Churches, temples, mosques, and ashrams are free to determine their own internal form of government, rules, and discipline. The government is prohibited from intruding into these ecclesiastical matters. The First and Fourteenth Amendments to the US Constitution guarantees these rights. In the legal case Serbian Eastern Orthodox Diocese, Etc. v. Milivojevich, the Court stated:

“…the First and Fourteenth Amendments permit hierarchical religious organizations to establish their own rules and regulations for internal discipline and government, and to create tribunals for adjudicating disputes over these matters. When this choice is exercised and ecclesiastical tribunals are created to decide disputes over the government and direction of subordinate bodies, the Constitution requires that civil courts accept their decisions as binding upon them.”

So long as the “rules and regulations for internal discipline and government” do not violate US law, the members of a religious group can be subjected to harsh ecclesiastical tribunals, severe punishments, and even the humiliating public disclosure of their sins and the US courts cannot do anything about it. This is the dark side of “freedom of religion.”

A really clear example of this is a court case that I think has a lot of relevance for Scientology. It was the 1984 dispute known as Guinn v. Church of Christ of Collinsville, which was ultimately decided by the Oklahoma Supreme Court.

Marian Guinn joined the Church of Christ in 1974 in the small community of Collinsville, Oklahoma, where up to five percent of the local population belonged to the church. Several years into her membership in the church, Guinn, a single woman, began dating the town’s mayor. The mayor was a divorced man, and according to the Church of Christ, the only form of divorce condoned by the Bible was one caused by adultery, which was not the situation in the mayor’s case. So the church considered Guinn’s relationship with the mayor to be “unbiblical,” and the church elders demanded a meeting with her.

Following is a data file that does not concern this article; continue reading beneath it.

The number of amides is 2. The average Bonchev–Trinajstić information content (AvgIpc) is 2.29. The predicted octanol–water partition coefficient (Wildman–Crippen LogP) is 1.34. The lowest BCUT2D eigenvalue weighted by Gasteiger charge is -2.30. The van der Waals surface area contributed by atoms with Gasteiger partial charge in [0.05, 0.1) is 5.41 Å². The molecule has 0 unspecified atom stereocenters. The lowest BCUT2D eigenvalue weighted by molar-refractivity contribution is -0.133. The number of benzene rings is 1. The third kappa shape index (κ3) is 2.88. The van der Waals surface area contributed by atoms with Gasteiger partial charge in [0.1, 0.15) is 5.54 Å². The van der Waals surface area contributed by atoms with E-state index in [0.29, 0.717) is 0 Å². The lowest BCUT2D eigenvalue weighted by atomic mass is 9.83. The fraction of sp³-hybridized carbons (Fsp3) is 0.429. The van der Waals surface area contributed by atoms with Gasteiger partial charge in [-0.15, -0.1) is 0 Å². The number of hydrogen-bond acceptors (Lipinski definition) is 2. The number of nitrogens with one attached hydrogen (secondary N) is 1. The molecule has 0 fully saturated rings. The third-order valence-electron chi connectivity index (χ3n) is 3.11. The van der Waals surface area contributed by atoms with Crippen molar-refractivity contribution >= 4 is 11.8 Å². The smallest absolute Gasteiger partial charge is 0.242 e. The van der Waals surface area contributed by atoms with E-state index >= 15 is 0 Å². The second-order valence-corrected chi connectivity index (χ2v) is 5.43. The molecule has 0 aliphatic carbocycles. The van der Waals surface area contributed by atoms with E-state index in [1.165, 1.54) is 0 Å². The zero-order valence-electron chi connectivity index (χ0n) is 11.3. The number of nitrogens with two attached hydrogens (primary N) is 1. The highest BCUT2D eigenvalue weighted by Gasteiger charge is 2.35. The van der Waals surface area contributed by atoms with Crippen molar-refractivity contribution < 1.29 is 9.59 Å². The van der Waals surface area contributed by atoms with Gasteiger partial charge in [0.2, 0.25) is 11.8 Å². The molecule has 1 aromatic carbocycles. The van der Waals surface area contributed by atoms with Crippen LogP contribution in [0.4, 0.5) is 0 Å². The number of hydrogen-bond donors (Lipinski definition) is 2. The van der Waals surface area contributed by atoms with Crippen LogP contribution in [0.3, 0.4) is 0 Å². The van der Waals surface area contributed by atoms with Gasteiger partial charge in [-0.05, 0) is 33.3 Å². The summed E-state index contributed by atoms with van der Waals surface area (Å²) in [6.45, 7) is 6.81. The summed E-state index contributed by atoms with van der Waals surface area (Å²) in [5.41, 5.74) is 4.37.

In that meeting, Guinn admitted that she was sleeping with the mayor, compounding the problem in the eyes of the elders. They told her to end the relationship, and she promised to repent. In a second meeting, the elders demanded that Guinn appear before the assembled church membership and publicly confess to the sin of fornication. Instead, she stopped attending the church.

So the elders then drove to her house for a third confrontation, and again demanded that she make a public pronouncement of her sin. They then sent her a letter warning that if she didn’t do what she was told, she would be withdrawn from the fellowship, and she realized that the elders intended to inform the congregation of her deeds. She sought legal advice, and her lawyer sent the elders a letter advising the not to discuss her private life with the congregation. Guinn also sent a letter making it clear that she had left the church and had rescinded her consent to be governed by its rules. This turned out to be crucial.

A few days later, the elders ignored her request to respect her privacy and read out a letter about her involvement with the mayor to the congregation. They also encouraged the church members to contact Guinn and ask her to repent. When Guinn met with one of the elders and again asked that her privacy be respected, he told her that her attempt to withdraw herself from the congregation was “doctrinally impossible” — as far as they were concerned, they still governed her and she could never leave on her own.

Guinn’s private life was not only discussed at her church, but the facts of her “sin” were also sent to four other local Church of Christ congregations to be read aloud to the members.

Marian Guinn then filed suit against the church for invasion of privacy and emotional distress. The Church of Christ argued in court that because its rules do not permit its members to ever resign or depart from the Church, the Church’s rules applied to Guinn even after she resigned. (A jury eventually awarded her $390,000.)

The Church of Christ, like the Church of Scientology, would like its members to think of it as the Hotel California: You can check out any time you want but you can never leave. However, this is simply not correct. The Guinn court offered an instructional and highly valuable ruling:

Just as freedom to worship is protected by the First Amendment, so also is the liberty to recede from one’s religious allegiance. In Torcaso v. Watkins the Court reaffirmed that neither a state nor the federal government can force or influence a person to go or to remain away from church against one’s will or to profess a belief or disbelief in any religion. The First Amendment clearly safeguards the freedom to worship as well as the freedom not to worship.